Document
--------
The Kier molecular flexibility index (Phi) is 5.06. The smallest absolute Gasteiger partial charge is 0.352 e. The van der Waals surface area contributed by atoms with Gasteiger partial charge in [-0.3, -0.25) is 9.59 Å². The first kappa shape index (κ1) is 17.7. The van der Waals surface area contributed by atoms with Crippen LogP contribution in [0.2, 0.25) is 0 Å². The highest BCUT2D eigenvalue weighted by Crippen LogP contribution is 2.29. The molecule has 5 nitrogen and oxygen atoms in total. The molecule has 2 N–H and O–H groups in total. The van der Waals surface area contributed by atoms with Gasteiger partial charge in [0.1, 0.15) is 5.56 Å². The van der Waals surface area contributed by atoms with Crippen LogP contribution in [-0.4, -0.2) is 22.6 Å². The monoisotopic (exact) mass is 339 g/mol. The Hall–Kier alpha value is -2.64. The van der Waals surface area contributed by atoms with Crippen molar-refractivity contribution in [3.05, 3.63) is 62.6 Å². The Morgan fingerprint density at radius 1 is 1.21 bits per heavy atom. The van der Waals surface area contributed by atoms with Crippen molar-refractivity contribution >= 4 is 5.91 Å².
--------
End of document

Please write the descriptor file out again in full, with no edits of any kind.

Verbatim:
The Kier molecular flexibility index (Phi) is 5.06. The smallest absolute Gasteiger partial charge is 0.352 e. The van der Waals surface area contributed by atoms with Gasteiger partial charge in [-0.3, -0.25) is 9.59 Å². The first kappa shape index (κ1) is 17.7. The van der Waals surface area contributed by atoms with Crippen LogP contribution in [0.2, 0.25) is 0 Å². The highest BCUT2D eigenvalue weighted by Crippen LogP contribution is 2.29. The molecule has 5 nitrogen and oxygen atoms in total. The molecule has 2 N–H and O–H groups in total. The van der Waals surface area contributed by atoms with Gasteiger partial charge in [0.1, 0.15) is 5.56 Å². The van der Waals surface area contributed by atoms with Crippen LogP contribution in [-0.4, -0.2) is 22.6 Å². The monoisotopic (exact) mass is 339 g/mol. The Hall–Kier alpha value is -2.64. The van der Waals surface area contributed by atoms with Crippen molar-refractivity contribution in [3.05, 3.63) is 62.6 Å². The Morgan fingerprint density at radius 1 is 1.21 bits per heavy atom. The van der Waals surface area contributed by atoms with Crippen molar-refractivity contribution >= 4 is 5.91 Å².